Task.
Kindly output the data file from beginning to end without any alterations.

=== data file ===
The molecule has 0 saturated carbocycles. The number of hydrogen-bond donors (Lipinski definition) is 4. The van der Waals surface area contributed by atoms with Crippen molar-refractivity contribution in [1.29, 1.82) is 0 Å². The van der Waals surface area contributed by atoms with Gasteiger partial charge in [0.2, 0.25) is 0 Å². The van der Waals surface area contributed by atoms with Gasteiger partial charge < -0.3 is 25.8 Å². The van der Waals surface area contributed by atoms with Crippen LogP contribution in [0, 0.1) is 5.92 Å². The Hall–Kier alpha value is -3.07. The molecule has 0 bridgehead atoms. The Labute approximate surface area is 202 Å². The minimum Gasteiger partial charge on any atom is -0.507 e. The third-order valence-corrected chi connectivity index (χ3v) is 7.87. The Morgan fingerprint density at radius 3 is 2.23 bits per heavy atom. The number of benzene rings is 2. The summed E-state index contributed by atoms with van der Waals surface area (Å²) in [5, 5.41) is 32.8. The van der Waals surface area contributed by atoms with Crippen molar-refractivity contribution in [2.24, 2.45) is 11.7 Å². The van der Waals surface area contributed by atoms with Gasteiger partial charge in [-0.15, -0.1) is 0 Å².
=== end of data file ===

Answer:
The molecule has 0 saturated carbocycles. The number of hydrogen-bond donors (Lipinski definition) is 4. The van der Waals surface area contributed by atoms with Crippen molar-refractivity contribution in [1.29, 1.82) is 0 Å². The van der Waals surface area contributed by atoms with Gasteiger partial charge in [0.2, 0.25) is 0 Å². The van der Waals surface area contributed by atoms with Gasteiger partial charge < -0.3 is 25.8 Å². The van der Waals surface area contributed by atoms with Crippen LogP contribution in [0, 0.1) is 5.92 Å². The Hall–Kier alpha value is -3.07. The molecule has 0 bridgehead atoms. The Labute approximate surface area is 202 Å². The minimum Gasteiger partial charge on any atom is -0.507 e. The third-order valence-corrected chi connectivity index (χ3v) is 7.87. The Morgan fingerprint density at radius 3 is 2.23 bits per heavy atom. The number of benzene rings is 2. The summed E-state index contributed by atoms with van der Waals surface area (Å²) in [5, 5.41) is 32.8. The van der Waals surface area contributed by atoms with Crippen molar-refractivity contribution in [2.24, 2.45) is 11.7 Å². The van der Waals surface area contributed by atoms with Gasteiger partial charge in [-0.15, -0.1) is 0 Å².